Natsumi Hara・XinYee Tee
Message from Danielle: Being a Mom
I went from being a good student to a straight A student. I think that is to say, “I am a mom now, but I have to be more than a mom.” Maybe I’ll enjoy it more, too. I enjoy being together with my son more, and I enjoy watching movies more. And they mean more, they are more special.
What should you do if you want to get a tattoo…? Trust your artist.
Before the Interview
Xin: When I was editing the interview, I could not help but keep thinking, “We (all the students) should have talked more to Danielle. We barely have any chance to meet her in classrooms, so I think most of the students never talk to her.
The best thing about being an editor is we got to talk to every interviewee in person. I feel like something in the article is lost when we transform their voice into written words. Danielle’s voice is very dynamic and full of emotions. I can sense her feeling exactly from the voice recorder, which reminded me of the time when we were talking to her.
Xin/ Natsumi: Hello! Thank you for being here with us today! Can we start…?
Danielle: Yeah! Go ahead!
§ Daily Schedule in Showa Boston §
Xin: All the business students do not see you in the class, at all! Can you tell us about your work?
Danielle: Yes! I am the academic programming coordinator, so I coordinate a lot of things. When teachers are absent, I find a substitute for them. If you go on a field trip, the teachers will send their request to me and tell me if they need transportation. Or if they need money for the field trip entry fees, or lunches. I will set all that up for them.
I also plan the opening and closing ceremonies, and give orientation to all students. And I do a lot of databases. Hmm…I do other things too, but I cannot think of all of them, so…
Natsumi: Why did you decide to work as a coordinator?
Danielle: Well… I did not actually look to become a coordinator. I started working here in 2015, so not very long ago. Before this, I was a student, and I was living in Fukuoka. I was a Fulbright Fellow research student at Kyushu University researching Japanese social systems on film. I was studying changes in the family after World War II on film.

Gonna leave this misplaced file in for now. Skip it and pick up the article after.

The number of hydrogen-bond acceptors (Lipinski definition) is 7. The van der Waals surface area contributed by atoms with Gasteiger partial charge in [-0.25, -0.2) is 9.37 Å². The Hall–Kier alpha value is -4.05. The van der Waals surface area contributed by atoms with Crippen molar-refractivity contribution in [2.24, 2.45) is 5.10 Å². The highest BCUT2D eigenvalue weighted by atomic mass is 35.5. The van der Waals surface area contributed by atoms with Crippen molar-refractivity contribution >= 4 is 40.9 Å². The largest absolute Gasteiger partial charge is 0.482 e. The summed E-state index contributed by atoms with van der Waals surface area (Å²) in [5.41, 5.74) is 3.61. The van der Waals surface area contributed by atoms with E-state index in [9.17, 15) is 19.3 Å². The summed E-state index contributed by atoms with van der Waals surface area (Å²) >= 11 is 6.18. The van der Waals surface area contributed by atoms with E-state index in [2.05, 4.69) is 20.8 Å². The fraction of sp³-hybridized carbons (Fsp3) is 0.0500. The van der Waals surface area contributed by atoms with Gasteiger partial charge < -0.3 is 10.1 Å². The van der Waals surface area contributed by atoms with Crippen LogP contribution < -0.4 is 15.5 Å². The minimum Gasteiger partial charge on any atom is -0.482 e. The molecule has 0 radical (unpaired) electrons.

I lived there with my husband and my son for one year. When I came back, I had to find an apartment. I had no money, so I applied for a lot of jobs. Showa called me first. I got an interview and they hired me right away.
I originally wanted to go to graduate school, but I have to support my family, so I decided to do this for a while. And I found out that I was pretty good at it. I felt good about it. I have fun and I like the people that I work with. I like that it allows me to stay connected with Japan. I get to use some of what I learned in Japan.
I still miss being a student, though. I miss doing research. Maybe someday I will be able to do it again.
Xin: But you are not really here just for the students, right?
Danielle: Not entirely… I mean I am, because I do some student support, but for the most part I end up working with the faculty. I originally thought that I wanted to become a professor. But now that I work with a lot of teachers, I’m not sure I would like it so much. I would love to work more with the students somehow.
Xin: So, this job provided you a chance to see if you really want to be a professor…?
Danielle: Kind of, yeah…it has. And I think I do not want to be a professor. LOL. I don’t know! It is interesting to see how administration works behind the scenes.
Her passion: Japanese Culture …and Bollywood
Xin: If you were a professor, what would you teach?
Danielle: Hmmm…I have lectured on Japanese film, Business Culture, and on how Japanese society is structured. I think I would probably teach about what I love to learn about. That is one thing, and Japanese movies is another thing.
I also love Indian film…
Danielle: I love Bollywood. I am obsessed with Bollywood. I learned about Bollywood in college, and now I want to learn Hindi. I am upset that I did not learn Hindi and just studied Japanese. So, I might study Hindi, too.
I really love film!
Xin: (To Natsumi) Do you know Bollywood?
Natsumi: …No. Is it like a kind of movie?
Danielle: They are Indian films, and they are pretty much all musicals. So, they have songs and dance, and are usually a love story. If I can keep studying Bollywood, I would teach that, too. I love them!
Why Japanese Culture…?
Natsumi: So why are you interested in Japanese culture and did research about Japan?
Danielle: Before I studied Japan, I liked the movies a lot, but I did not really understand them. I wanted to know more about them, I wanted to understand what was actually going on. You can read subtitles, but I was missing something culturally.
So, I started studying Japanese in a community college. I really wanted to know more about Japan and I was always interested in studying people, so I went with sociology. When I found out that I could study Japanese there, I did, and I got a scholarship to study in Japan for two months in Tokyo. I had my own apartment in Ikebukuro for two months! It was amazing. I totally fell in love with Japan. I realized that language and culture are tied together. By learning more of the language, I could learn more about the culture.